Heskett v Secretary of State for Justice | Court of Appeal
Case review: can employers justify discrimination solely on the basis of cost?
The Court of Appeal have recently held that while cost alone is not sufficient, an employer's need to reduce expenditure due to budgetary constraints imposed by the Government is a legitimate aim, and the discriminatory pay policy a proportionate means of achieving that aim.
Mr Heskett works for the probation service under the Ministry of Justice ("MoJ") and has been employed since 2006.
The pay progression policy was the traditional public sector set-up which allowed probation officers to progress three pay points per year until they reached the top. Pre-2010 it would take around 8-9 years to get from the bottom to the top of the band Mr Heskett was in, however, in 2010 when the economic downturn hit, the Government imposed a pay freeze in the public sector resulting in budgets being cut and public sector services having to tighten their belts. The probation service did so by slowing down the pay point progression so that it would now take 3 times as long to climb the pay point scale.
The result of this meant that those at the top of the scale had nowhere left to go, whilst those lower down were climbing at a much slower pace and had to look far into the future before they'd be earning a comparative salary to their colleagues at the top of the ladder.
At age 38, Mr Heskett brought an indirect age discrimination claim against the Respondent. The essence of his claim was that it would take significantly longer as a result of the policy for younger probation officers to get to the top of the pay band compared to older employees who had already benefited under the old policy thus giving them greater salary and pension benefits.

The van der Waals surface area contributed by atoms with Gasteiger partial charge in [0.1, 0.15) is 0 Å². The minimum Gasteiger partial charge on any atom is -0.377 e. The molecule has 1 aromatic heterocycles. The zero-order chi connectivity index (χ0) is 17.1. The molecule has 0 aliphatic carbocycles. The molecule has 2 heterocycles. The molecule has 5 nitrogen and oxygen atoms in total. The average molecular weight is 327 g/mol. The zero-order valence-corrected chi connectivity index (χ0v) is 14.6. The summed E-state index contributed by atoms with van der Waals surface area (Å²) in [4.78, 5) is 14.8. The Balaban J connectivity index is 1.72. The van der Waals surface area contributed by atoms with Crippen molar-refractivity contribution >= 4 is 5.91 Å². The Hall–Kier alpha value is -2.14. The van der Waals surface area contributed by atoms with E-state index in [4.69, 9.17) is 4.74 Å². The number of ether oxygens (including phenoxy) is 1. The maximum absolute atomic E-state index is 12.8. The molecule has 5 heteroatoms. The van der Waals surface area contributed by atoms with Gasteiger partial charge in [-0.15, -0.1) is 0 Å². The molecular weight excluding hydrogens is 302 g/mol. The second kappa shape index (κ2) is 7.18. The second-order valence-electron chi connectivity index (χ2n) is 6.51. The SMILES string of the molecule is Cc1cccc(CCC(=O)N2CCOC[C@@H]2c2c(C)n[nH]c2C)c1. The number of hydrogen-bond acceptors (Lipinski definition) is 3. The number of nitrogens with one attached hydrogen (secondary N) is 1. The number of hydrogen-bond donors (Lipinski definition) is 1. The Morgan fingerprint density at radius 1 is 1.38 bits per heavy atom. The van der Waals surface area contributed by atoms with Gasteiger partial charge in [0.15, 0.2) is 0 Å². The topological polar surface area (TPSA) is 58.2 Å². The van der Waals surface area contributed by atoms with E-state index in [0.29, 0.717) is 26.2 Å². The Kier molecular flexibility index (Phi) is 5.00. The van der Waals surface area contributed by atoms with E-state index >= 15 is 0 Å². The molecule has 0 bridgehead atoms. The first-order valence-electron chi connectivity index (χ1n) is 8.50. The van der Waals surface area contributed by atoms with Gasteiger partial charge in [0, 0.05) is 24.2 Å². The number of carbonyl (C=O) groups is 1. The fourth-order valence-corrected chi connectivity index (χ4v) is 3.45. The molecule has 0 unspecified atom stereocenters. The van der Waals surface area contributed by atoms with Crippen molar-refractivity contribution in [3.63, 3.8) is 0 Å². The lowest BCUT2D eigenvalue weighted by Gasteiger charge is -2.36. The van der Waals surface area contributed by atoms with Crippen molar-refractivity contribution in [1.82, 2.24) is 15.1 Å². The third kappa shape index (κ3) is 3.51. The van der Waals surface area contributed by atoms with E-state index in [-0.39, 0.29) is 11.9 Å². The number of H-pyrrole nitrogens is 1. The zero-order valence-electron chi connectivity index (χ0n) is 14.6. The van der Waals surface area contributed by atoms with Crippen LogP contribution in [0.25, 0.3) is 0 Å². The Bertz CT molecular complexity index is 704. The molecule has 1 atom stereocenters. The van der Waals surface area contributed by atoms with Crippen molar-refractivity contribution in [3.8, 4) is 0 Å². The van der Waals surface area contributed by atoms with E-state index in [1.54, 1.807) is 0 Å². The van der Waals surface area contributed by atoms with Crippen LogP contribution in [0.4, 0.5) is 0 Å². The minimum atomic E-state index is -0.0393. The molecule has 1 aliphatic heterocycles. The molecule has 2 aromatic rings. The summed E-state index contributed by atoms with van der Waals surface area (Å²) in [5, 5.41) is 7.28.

Under s.19 of the Equality Act 2010, indirect age discrimination arises when an apparently neutral provision, criterion or practice (PCP) has the unjustifiable effect of disadvantaging people who share a particular age. A PCP is justified if the employer can show it is a proportionate means of achieving a legitimate aim.
Mr Heskett's claim was dismissed by Employment Tribunal in October 2017 as was his appeal by the Employment Appeal Tribunal in June 2019 on the basis that the progression policy was prima facie discriminatory but was a proportionate means of achieving that aim. He then appealed to the Court of Appeal ("CoA") on the basis that there is no distinction between cost-cutting and absence of means as both have the sole aim of reducing a financial burden.
Court of Appeal decision
The CoA undertook a lengthy excursion through domestic and European case law and said it was clear from the Court of Appeal case in Woodcock v Cumbria Primary Care Trust  that actions aimed at saving or avoiding costs cannot, without more, amount to a legitimate aim. The fundamental question in this case therefore was whether the aim was no more than a wish to save costs. If it was, justification failed.
The CoA was satisfied that an employer's need to reduce its expenditure and staff costs, to balance its books, can be a legitimate aim. It emphasised that establishing a legitimate aim is only the first step in the consideration of the justification defence and that the focus in cases concerning financial pressures should be on whether or not the measures adopted are a proportionate means of achieving that aim. The CoA held in this regards that the MoJ's need to observe the budgetary constraints imposed by the Government's pay freeze is a legitimate aim. In particular, Underhill LJ considered he would take 'some convincing' before he could be persuaded it was illegitimate for a government department to keep to the budget imposed by the Treasury (which must be right as a common sense conclusion).
The Court of Appeal also upheld the tribunal's finding that the changes to the pay policy were justifiable on a temporary basis. The Court said that it should be open to an employer to argue that something is proportionate as a temporary response whilst recognising it wouldn't be proportionate in the long term. However, as the ET had itself recognised in this case, the longer a stop-gap remains in place, the harder it might become to justify.
That analysis will clearly be dependent on the facts of the individual case, but the employer would be wise to keep under review at least.